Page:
After being pardoned, Reggie’s life becomes a virtual paradise. Loafing around eating pizza and watching TV, there’s no place Reggie would rather be. Until one night he’s kidnapped, or, turkeynapped. The captor reveals himself as Jake, a muscular, yet dimwitted turkey with a plan to travel back in time to the first Thanksgiving to take turkeys off the menu. According to a divine vision Jake had, he needs Reggie’s help to complete the mission. Jake drags Reggie against his will to a secret government facility. They sneak in and use an untested, experimental time travel machine.
After arriving in the early 1600s, Jake and Reggie are thrust in the middle of a cat and mouse hunt as they meet a flock of turkeys who are constantly hunted by a barbaric pilgrim hunter. Jake tries to convince the pacifist turkey chief to fight back, but all he’s focused on is the flock’s survival. Reggie also takes a liking to the chief’s daughter, Jenny. Jake and Reggie hatch a plan to stop the pilgrims planned feast and possibly change turkey history.
FREE BIRDS is somewhat entertaining and has some memorable moments, but it fails at being laugh-out-loud funny, even with its talented cast. The story has a slow beginning and could have had more heart.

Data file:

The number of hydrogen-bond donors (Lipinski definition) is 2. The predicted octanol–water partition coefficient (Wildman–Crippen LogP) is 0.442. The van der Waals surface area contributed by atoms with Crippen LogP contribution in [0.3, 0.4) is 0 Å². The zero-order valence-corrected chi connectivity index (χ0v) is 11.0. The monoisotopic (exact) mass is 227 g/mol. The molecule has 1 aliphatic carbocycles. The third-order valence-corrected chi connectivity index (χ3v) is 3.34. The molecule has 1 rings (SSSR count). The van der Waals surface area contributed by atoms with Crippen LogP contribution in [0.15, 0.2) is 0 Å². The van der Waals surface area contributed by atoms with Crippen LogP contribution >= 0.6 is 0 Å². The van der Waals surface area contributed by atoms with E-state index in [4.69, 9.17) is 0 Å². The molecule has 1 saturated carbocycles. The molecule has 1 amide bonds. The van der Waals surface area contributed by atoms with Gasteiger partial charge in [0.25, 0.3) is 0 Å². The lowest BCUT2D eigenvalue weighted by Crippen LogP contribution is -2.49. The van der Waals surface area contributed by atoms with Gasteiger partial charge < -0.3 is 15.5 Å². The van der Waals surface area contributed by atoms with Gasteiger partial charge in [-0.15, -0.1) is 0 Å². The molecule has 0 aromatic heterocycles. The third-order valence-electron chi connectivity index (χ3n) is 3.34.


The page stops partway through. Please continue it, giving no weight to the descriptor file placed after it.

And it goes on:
One of the main issues with FREE BIRDS is regarding its revisionist view of history. Though the movie does begin with a comical disclaimer stating its fictionalized version of the actual events, it still may confuse young children. The very fact that the movie sets up the pilgrims as the villains is not only wildly outlandish, but also disrespectful. To make mockery of the men, women, and children who starved, suffered and died to build this country shows poor taste in MOVIEGUIDE®’s opinion. The movie doesn’t portray all the pilgrims as evil, only the hunters, but the rest are only shown as spineless sheep who bend to the evil hunters’ every command. Though it’s likely the filmmakers only intention was to entertain children with a admittedly clever plot, it should never be at the expense of damaging a child’s education or perception of America’s heroes.
Also, for a movie about Thanksgiving Day, FREE BIRDS fails at conveying a message of thankfulness. Instead of being thankful for what we have and for what God has provided for us and our country past and present, the children seeing this movie might demand a vegetarian replacement of the traditional turkey meal. FREE BIRDS had many opportunities to teach positive lessons of gratitude, but it never did.
That’s not to say the FREE BIRDS lacks moral lessons. In regards to each other, the turkeys in FREE BIRDS exhibit several Christian, biblical virtues. For example, Jake risks his life to save baby turkeys, and Reggie learns to stand for something bigger than himself. The movie also shows the dangers of laziness and apathy that are so prevalent in our culture. In the end [SPOILER ALERT], the turkeys and the “nicer” pilgrims learn to live together peaceably. Thankfully, other than the revisionist history, FREE BIRDS is void of foul content.
While FREE BIRDS’ silly story may elude any historical inaccuracy criticism, it still warrants caution for susceptible children.